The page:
Web standards are always changing. Sometimes our perfectly wonderful websites get 'broken' because browsers update and drop features that they previously had.
For example, Flash Player was once a big part of how many websites displayed graphics and video. It's been on the way out for years, and now (at the end of 2020) it will be completely unsupported by web browsers and even the creator itself, Adobe. So all the websites still using Flash will have to transition to another way to show video.
Over the last few years, more and more sites have begun using the HTTPS protocol to encrypt and secure site data. More secure than the traditional HTTP protocol, HTTPS prevents several types of spying and hacking from stealing your data.
In 2018, the Google Chrome web browser started displaying a 'Not secure' message for any site that does NOT use the secure protocol. Sites that never did install an SSL certificate, or aren't using it correctly, get flagged in this way, and run the risk of scaring off users.
Also, Google has downgraded HTTP sites for not being secure. This means that if you have one of these 'Not secure' messages showing in the address bar of your website, people are probably having a harder time finding you in Google searches.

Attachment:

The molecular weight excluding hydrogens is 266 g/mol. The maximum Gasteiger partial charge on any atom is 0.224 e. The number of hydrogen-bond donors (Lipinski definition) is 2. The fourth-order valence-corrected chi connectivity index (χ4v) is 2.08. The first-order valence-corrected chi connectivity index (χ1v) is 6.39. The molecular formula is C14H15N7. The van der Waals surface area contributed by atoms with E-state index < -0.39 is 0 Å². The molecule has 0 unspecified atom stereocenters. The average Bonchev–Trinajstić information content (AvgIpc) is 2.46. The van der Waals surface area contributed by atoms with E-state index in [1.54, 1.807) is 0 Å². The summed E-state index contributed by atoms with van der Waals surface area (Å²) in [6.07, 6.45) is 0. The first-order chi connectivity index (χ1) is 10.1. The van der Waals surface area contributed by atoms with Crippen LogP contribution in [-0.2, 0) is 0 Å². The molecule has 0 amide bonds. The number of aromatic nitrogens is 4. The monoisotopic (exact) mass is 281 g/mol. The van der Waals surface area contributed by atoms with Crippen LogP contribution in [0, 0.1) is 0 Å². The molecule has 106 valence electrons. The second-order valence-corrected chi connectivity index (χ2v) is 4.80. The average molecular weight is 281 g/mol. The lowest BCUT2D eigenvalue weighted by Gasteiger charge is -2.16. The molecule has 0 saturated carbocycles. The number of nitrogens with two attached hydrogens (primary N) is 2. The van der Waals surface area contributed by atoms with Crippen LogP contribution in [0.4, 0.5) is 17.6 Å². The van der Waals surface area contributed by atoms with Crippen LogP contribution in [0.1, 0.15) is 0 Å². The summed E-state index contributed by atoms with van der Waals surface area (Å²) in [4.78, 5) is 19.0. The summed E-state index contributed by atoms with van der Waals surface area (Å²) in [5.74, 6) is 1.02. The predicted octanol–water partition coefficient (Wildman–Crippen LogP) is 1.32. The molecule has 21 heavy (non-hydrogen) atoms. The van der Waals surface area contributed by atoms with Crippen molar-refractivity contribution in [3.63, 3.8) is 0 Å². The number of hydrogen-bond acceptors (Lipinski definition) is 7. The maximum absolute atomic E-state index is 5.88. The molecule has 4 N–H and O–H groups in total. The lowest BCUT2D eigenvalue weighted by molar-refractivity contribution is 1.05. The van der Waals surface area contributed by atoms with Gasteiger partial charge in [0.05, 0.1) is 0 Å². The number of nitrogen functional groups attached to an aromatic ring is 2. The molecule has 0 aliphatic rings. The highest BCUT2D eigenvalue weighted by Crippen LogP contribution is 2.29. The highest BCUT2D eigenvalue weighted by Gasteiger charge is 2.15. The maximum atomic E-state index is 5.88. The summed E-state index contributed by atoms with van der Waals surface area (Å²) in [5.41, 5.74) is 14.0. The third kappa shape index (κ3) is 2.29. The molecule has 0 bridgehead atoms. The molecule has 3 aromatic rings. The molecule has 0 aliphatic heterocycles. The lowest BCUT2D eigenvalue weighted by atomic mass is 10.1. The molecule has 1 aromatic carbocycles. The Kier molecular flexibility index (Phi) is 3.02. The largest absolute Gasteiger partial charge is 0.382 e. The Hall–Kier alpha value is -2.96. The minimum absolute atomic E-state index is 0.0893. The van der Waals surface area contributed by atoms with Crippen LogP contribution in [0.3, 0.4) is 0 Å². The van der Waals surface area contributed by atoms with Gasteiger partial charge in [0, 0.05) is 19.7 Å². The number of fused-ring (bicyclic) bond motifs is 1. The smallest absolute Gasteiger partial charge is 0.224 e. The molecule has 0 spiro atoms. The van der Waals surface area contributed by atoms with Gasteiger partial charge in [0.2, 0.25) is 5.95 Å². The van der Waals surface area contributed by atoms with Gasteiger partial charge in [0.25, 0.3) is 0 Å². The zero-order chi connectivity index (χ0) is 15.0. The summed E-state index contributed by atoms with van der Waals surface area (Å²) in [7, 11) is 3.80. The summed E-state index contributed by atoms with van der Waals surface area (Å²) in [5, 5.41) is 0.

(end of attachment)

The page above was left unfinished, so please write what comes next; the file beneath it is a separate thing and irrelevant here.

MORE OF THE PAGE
If you click on this little 'Not secure' message, you will see a more detailed message pop up:
How do I fix it?
Fortunately, this is usually an easy fix. For most websites, it's a matter of...
- Installing an SSL Certificate with your web host
Many web hosts will now include this service automatically. You may already have one installed.
- Changing all the internal and external links, data and images to use the https:// instead of http://
Depending on your system, this could be very easy or very time consuming. A good web developer should be able to take a quick look and let you know the size of the job.
- Testing the site
Click around on every page and make sure that the address bar now has the lock icon:
When clicked, the lock icon will show a more detailed pop up that looks like this:
Is this really necessary?
Yes. It is.
You don't want to be downgraded by Google.
You definitely don't want your users to NOT to send that contact form or buy that product
And you ABSOLUTELY don't want to endanger your users and have their email addresses or other information being stolen by spies.
Get it done now!
P.S. If you need help, get in touch with us. Often this is a low-cost fix, and can sometimes be done for as little as $40.